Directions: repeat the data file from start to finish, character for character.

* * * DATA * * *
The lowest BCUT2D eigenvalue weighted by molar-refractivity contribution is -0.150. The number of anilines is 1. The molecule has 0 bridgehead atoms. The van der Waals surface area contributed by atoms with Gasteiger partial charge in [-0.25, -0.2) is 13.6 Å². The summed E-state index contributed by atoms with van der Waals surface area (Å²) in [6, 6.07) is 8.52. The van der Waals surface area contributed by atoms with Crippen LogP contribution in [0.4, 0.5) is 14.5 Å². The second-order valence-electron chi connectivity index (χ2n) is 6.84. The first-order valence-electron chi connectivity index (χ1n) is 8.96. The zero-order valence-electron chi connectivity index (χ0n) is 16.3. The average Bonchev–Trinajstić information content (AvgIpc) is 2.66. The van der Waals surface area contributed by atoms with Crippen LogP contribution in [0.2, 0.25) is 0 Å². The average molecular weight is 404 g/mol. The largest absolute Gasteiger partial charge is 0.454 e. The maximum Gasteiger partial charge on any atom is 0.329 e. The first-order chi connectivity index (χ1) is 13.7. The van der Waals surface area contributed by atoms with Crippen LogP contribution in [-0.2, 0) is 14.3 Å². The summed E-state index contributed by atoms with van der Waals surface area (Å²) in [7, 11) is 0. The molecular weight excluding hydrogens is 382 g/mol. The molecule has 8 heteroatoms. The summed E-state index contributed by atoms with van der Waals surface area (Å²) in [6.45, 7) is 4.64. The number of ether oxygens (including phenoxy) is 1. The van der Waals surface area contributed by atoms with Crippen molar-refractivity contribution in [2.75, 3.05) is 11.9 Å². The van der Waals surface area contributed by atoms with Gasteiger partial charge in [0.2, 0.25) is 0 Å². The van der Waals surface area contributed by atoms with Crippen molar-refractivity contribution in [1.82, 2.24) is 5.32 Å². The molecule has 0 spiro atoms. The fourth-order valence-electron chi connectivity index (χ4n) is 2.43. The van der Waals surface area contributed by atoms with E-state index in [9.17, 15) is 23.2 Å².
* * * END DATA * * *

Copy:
The lowest BCUT2D eigenvalue weighted by molar-refractivity contribution is -0.150. The number of anilines is 1. The molecule has 0 bridgehead atoms. The van der Waals surface area contributed by atoms with Gasteiger partial charge in [-0.25, -0.2) is 13.6 Å². The summed E-state index contributed by atoms with van der Waals surface area (Å²) in [6, 6.07) is 8.52. The van der Waals surface area contributed by atoms with Crippen LogP contribution in [0.4, 0.5) is 14.5 Å². The second-order valence-electron chi connectivity index (χ2n) is 6.84. The first-order valence-electron chi connectivity index (χ1n) is 8.96. The zero-order valence-electron chi connectivity index (χ0n) is 16.3. The average Bonchev–Trinajstić information content (AvgIpc) is 2.66. The van der Waals surface area contributed by atoms with Crippen LogP contribution in [0.2, 0.25) is 0 Å². The average molecular weight is 404 g/mol. The largest absolute Gasteiger partial charge is 0.454 e. The maximum Gasteiger partial charge on any atom is 0.329 e. The first-order chi connectivity index (χ1) is 13.7. The van der Waals surface area contributed by atoms with Crippen LogP contribution in [-0.2, 0) is 14.3 Å². The summed E-state index contributed by atoms with van der Waals surface area (Å²) in [7, 11) is 0. The molecular weight excluding hydrogens is 382 g/mol. The molecule has 8 heteroatoms. The summed E-state index contributed by atoms with van der Waals surface area (Å²) in [6.45, 7) is 4.64. The number of ether oxygens (including phenoxy) is 1. The van der Waals surface area contributed by atoms with Crippen molar-refractivity contribution in [2.75, 3.05) is 11.9 Å². The van der Waals surface area contributed by atoms with Gasteiger partial charge in [0.2, 0.25) is 0 Å². The van der Waals surface area contributed by atoms with Crippen molar-refractivity contribution in [1.82, 2.24) is 5.32 Å². The molecule has 0 spiro atoms. The fourth-order valence-electron chi connectivity index (χ4n) is 2.43. The van der Waals surface area contributed by atoms with E-state index in [9.17, 15) is 23.2 Å².